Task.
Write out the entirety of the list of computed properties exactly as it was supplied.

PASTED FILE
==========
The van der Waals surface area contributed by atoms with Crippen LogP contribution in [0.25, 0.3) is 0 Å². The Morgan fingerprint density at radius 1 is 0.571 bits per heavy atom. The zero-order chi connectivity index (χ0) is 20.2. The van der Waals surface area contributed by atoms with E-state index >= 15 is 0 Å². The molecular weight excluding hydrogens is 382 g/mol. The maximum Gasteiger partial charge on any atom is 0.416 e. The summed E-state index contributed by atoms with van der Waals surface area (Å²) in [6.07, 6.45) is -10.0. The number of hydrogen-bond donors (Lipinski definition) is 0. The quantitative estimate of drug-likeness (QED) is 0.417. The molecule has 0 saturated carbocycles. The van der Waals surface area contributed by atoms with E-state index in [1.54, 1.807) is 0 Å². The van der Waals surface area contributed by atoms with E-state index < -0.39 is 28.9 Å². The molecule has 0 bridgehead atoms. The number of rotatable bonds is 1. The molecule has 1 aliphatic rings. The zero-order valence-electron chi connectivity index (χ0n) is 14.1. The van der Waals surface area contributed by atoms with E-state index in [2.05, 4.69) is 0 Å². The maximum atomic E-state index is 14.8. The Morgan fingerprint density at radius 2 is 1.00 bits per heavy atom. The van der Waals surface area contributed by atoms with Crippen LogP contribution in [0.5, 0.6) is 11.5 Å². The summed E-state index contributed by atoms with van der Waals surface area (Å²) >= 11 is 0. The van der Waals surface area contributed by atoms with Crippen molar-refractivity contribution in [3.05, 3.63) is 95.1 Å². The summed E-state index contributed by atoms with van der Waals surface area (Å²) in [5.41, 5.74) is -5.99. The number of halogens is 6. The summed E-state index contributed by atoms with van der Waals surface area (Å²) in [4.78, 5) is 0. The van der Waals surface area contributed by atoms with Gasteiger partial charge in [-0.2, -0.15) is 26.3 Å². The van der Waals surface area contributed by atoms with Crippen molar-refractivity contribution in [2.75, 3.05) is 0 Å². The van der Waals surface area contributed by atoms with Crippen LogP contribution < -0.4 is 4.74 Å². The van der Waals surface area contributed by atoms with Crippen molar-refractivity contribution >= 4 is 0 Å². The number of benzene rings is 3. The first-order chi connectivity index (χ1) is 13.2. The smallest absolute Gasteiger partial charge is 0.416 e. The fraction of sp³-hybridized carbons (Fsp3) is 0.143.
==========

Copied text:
The van der Waals surface area contributed by atoms with Crippen LogP contribution in [0.25, 0.3) is 0 Å². The Morgan fingerprint density at radius 1 is 0.571 bits per heavy atom. The zero-order chi connectivity index (χ0) is 20.2. The van der Waals surface area contributed by atoms with E-state index >= 15 is 0 Å². The molecular weight excluding hydrogens is 382 g/mol. The maximum Gasteiger partial charge on any atom is 0.416 e. The summed E-state index contributed by atoms with van der Waals surface area (Å²) in [6.07, 6.45) is -10.0. The number of hydrogen-bond donors (Lipinski definition) is 0. The quantitative estimate of drug-likeness (QED) is 0.417. The molecule has 0 saturated carbocycles. The van der Waals surface area contributed by atoms with E-state index in [1.54, 1.807) is 0 Å². The van der Waals surface area contributed by atoms with E-state index < -0.39 is 28.9 Å². The molecule has 0 bridgehead atoms. The number of rotatable bonds is 1. The molecule has 1 aliphatic rings. The zero-order valence-electron chi connectivity index (χ0n) is 14.1. The van der Waals surface area contributed by atoms with E-state index in [2.05, 4.69) is 0 Å². The maximum atomic E-state index is 14.8. The Morgan fingerprint density at radius 2 is 1.00 bits per heavy atom. The van der Waals surface area contributed by atoms with Crippen LogP contribution in [0.5, 0.6) is 11.5 Å². The summed E-state index contributed by atoms with van der Waals surface area (Å²) >= 11 is 0. The van der Waals surface area contributed by atoms with Crippen molar-refractivity contribution in [3.05, 3.63) is 95.1 Å². The summed E-state index contributed by atoms with van der Waals surface area (Å²) in [5.41, 5.74) is -5.99. The number of halogens is 6. The summed E-state index contributed by atoms with van der Waals surface area (Å²) in [4.78, 5) is 0. The van der Waals surface area contributed by atoms with Gasteiger partial charge in [-0.2, -0.15) is 26.3 Å². The van der Waals surface area contributed by atoms with Crippen molar-refractivity contribution in [2.75, 3.05) is 0 Å². The van der Waals surface area contributed by atoms with Crippen LogP contribution < -0.4 is 4.74 Å². The van der Waals surface area contributed by atoms with Crippen molar-refractivity contribution >= 4 is 0 Å². The number of benzene rings is 3. The first-order chi connectivity index (χ1) is 13.2. The smallest absolute Gasteiger partial charge is 0.416 e. The fraction of sp³-hybridized carbons (Fsp3) is 0.143.